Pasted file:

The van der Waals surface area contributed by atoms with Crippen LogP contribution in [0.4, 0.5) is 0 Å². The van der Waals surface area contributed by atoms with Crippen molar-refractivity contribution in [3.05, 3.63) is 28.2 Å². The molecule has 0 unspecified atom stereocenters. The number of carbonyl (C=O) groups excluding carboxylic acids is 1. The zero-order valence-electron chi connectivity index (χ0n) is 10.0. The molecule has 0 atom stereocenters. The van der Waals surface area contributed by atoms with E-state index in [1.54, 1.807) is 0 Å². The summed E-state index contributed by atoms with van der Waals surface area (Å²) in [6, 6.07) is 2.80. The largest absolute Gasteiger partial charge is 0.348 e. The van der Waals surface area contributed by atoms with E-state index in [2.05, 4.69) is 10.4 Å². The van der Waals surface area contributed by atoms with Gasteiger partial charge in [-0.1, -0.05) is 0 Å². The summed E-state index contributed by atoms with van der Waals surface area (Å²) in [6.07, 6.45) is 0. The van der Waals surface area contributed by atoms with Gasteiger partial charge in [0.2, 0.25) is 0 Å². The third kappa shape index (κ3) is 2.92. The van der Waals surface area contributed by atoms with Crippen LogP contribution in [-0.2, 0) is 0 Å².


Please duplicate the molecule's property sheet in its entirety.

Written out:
The van der Waals surface area contributed by atoms with Crippen LogP contribution in [0.4, 0.5) is 0 Å². The van der Waals surface area contributed by atoms with Crippen molar-refractivity contribution in [3.05, 3.63) is 28.2 Å². The molecule has 0 unspecified atom stereocenters. The number of carbonyl (C=O) groups excluding carboxylic acids is 1. The zero-order valence-electron chi connectivity index (χ0n) is 10.0. The molecule has 0 atom stereocenters. The van der Waals surface area contributed by atoms with E-state index in [1.54, 1.807) is 0 Å². The summed E-state index contributed by atoms with van der Waals surface area (Å²) in [6, 6.07) is 2.80. The largest absolute Gasteiger partial charge is 0.348 e. The van der Waals surface area contributed by atoms with E-state index in [2.05, 4.69) is 10.4 Å². The van der Waals surface area contributed by atoms with Gasteiger partial charge in [-0.1, -0.05) is 0 Å². The summed E-state index contributed by atoms with van der Waals surface area (Å²) in [6.07, 6.45) is 0. The van der Waals surface area contributed by atoms with Gasteiger partial charge in [0.2, 0.25) is 0 Å². The third kappa shape index (κ3) is 2.92. The van der Waals surface area contributed by atoms with Crippen LogP contribution in [-0.2, 0) is 0 Å².